A shot that rang round the world

How the Easter Rising inspired radicals from India to America.

Various Authors

Topics World

The international impact of the Easter Rising has rarely been acknowledged. This rebellion did not only rattle British rule in Ireland — it inspired radical movements in Britain itself and across the globe, and it shook colonial rulers and states worldwide.

The Great War that began in 1914 threw all progress into reverse, not just in its sacrifice of millions of men and women, but also in the succour it gave to reactionary politics. Britain as well as Ireland was under military rule and ‘national government’, with forced labour under the Munitions Act, and the end of the freedom to speak or organise under the Defence of the Realm Act. Militarist propaganda poisoned the country, encouraging reactionaries to attack anyone who questioned the war effort.

Then came the Easter Rising in Dublin, a small but significant blow against British rule and for Irish self-determination. Trinidadian revolutionary CLR James wrote that it was ‘the first blow struck against imperialism during the war at a time when the revolutionary movement in Europe seemed sunk in apathy’. Eighteen-year-old Patricia Lynch, who campaigned against the Great War with both the North London Herald Club and the East London Socialist Federation, bought a ticket and went to Dublin, and wrote vivid reports of the repression for the Workers’ Dreadnought. Sylvia Pankhurst’s editorial ran alongside Lynch’s articles, saying: ‘Justice can make but one reply to the Irish rebellion, and that is to demand that Ireland should be allowed to govern herself.’ Pankhurst warned that ‘the “firm and vigorous” administration which The Times demands for Ireland’ would be ‘but another term for coercion’.

Pankhurst also noted the ‘amazing doings’ in Dublin, and how ‘the little Republic of a week’ was promising ‘equal rights and opportunities’ for all citizens: ‘Amid the destruction and the carnage shone the fire of idealism and bravery.’ She continued: ‘I knew that the Easter Monday rebellion was the first blow in an intensified struggle, which would end in Irish self-government. I knew that the execution of the rebels had irrevocably ensured the ultimate success of their uprising.’

The Daily Herald, a popular left-wing paper, carried an appreciation of Rising leader James Connolly, written by Desmond Ryan: ‘Loathing the present war, and consistently with the teachings of a lifetime which identified political independence with social freedom, [Connolly] rose and fought and died.’ In Glasgow, the Socialist leader John Maclean visited scores of towns in Scotland on a speaking tour, asking workers to ‘strike… for the withdrawal of British troops from Ireland’. ‘Britain’s retention of Ireland is the world’s most startling instance of a “dictatorship by terrorists”’, said Maclean, in a pamphlet titled The Irish Tragedy, which sold 20,000 copies. ‘Britain rules Ireland against Irish wishes with policemen armed with bombs and a huge army’, he said.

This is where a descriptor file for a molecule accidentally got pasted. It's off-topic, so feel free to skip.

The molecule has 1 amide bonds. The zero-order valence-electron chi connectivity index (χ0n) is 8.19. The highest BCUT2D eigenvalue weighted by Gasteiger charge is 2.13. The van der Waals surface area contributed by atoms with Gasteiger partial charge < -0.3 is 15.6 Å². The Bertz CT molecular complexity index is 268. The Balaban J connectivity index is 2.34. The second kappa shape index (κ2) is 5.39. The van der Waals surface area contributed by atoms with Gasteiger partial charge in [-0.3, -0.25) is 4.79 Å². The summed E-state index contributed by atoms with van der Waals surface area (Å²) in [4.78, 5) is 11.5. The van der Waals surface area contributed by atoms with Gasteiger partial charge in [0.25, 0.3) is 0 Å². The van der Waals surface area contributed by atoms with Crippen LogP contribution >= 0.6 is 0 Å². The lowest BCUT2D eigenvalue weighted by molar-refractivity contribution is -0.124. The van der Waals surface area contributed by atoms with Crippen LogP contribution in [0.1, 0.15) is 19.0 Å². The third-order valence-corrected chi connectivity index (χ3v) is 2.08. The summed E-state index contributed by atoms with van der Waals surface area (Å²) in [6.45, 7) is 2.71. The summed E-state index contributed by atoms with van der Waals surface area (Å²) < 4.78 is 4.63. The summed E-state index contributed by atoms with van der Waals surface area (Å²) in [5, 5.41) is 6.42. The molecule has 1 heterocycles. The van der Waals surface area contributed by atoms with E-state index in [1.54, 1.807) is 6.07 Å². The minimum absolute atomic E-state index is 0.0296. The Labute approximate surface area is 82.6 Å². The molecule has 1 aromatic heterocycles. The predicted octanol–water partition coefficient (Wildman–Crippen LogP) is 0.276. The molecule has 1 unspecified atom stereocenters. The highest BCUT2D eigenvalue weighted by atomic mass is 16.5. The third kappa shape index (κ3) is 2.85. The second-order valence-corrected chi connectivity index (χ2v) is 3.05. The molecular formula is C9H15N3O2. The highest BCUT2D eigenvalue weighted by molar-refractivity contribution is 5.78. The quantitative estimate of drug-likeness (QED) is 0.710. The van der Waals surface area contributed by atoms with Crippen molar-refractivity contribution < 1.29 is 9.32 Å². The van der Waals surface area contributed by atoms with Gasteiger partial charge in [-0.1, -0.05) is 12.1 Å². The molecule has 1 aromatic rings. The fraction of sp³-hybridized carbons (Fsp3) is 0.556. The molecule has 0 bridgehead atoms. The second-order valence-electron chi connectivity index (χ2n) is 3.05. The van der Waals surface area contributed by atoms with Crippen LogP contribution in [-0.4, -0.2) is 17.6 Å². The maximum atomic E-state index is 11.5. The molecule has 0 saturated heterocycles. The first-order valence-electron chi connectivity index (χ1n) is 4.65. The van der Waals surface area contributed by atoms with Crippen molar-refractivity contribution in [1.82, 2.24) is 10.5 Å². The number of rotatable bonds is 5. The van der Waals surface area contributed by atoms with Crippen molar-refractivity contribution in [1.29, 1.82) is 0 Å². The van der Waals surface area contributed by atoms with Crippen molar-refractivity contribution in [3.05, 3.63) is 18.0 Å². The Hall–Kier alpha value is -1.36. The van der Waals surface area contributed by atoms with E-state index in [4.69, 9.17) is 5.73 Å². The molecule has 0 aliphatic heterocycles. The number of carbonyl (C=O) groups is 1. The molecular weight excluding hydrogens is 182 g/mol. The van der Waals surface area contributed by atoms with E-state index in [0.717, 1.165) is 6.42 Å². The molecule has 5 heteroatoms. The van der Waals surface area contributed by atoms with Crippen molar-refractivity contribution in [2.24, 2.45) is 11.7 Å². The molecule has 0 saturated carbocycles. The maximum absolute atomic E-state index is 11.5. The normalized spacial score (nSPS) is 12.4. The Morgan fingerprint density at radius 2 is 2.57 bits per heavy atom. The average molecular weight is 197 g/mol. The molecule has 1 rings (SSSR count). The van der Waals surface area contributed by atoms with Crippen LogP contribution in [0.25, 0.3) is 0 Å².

Grateful for the solidarity action that British workers had taken to block the export of war material to be used against the Soviet Union, Austrian Marxist Karl Radek counselled that it would be harder, but better, if British comrades ‘[took] up the cause of Irish independence’. ‘It is their duty to use all their resources to block the policy that the British transport and railway unions are at present pursuing of permitting troop transports to be shipped to Ireland’, he said. The Russian Revolution had inspired the founding of a new radical party in Britain, and among its first commitments was this: ‘The news that comes daily from Ireland is in itself a summons to the Communist Party of Great Britain’, and ‘not only the Irish but the working class all the world over is looking to us’. So it was that the ‘Hands off Russia’ movement was supplemented by a ‘Hands off Ireland’ movement on the docks and railways in the summer of 1920.

While the anti-war socialists took up the cause of Ireland, the pro-war Labour Party leaders were violently against it. Jimmy Thomas, leader of the National Union of Railways, had fought against legendary Irish trade unionist Jim Larkin’s influence on Irishmen in his union in 1913 — so it wasn’t surprising that in 1920 he stamped down hard on all ‘Hands off Ireland’ solidarity actions by his union members. Even the Glasgow paper Forward objected in relation to 1916 that ‘a man must either be a nationalist or an internationalist’. However, Arthur MacManus’s Communist Party countered that in ‘the case of a small nation held in forcible suppression by a great imperialist state, the national struggle and the class struggle are inseparable from one another’.

The integrity of the British Army was undermined by the events of 1916 and afterwards. In Cork in 1915, Tom Barry, aged 17, had joined the British Army. He was looking at a noticeboard where the war news was put up, and there he read the following: ‘REBELLION IN DUBLIN.’ ‘It told of the [British] shelling of the Dublin GPO [General Post Office] and Liberty Hall and of hundreds of rebels killed, thousands arrested and leaders being executed’, he later wrote in Guerrilla Days in Ireland. ‘It was a rude awakening, guns being fired at the people of my own race by soldiers of the same army that I was serving.’

Barry returned to Ireland at the end of the Great War, and promptly put his warrior’s training to work fighting against the British Army. As commander of the West Cork Flying Column of the Irish Republican Army, Barry harassed and pinned down British forces of 12,500 men.

In 1922, Sir Henry Wilson, former chief of the General Imperial Staff, was ambushed by two IRA men, Reginald Dunne and Joseph O’Sullivan. Both had served in Wilson’s army: Dunne as a private on the Western Front with the Irish Guards; O’Sullivan as a lance corporal.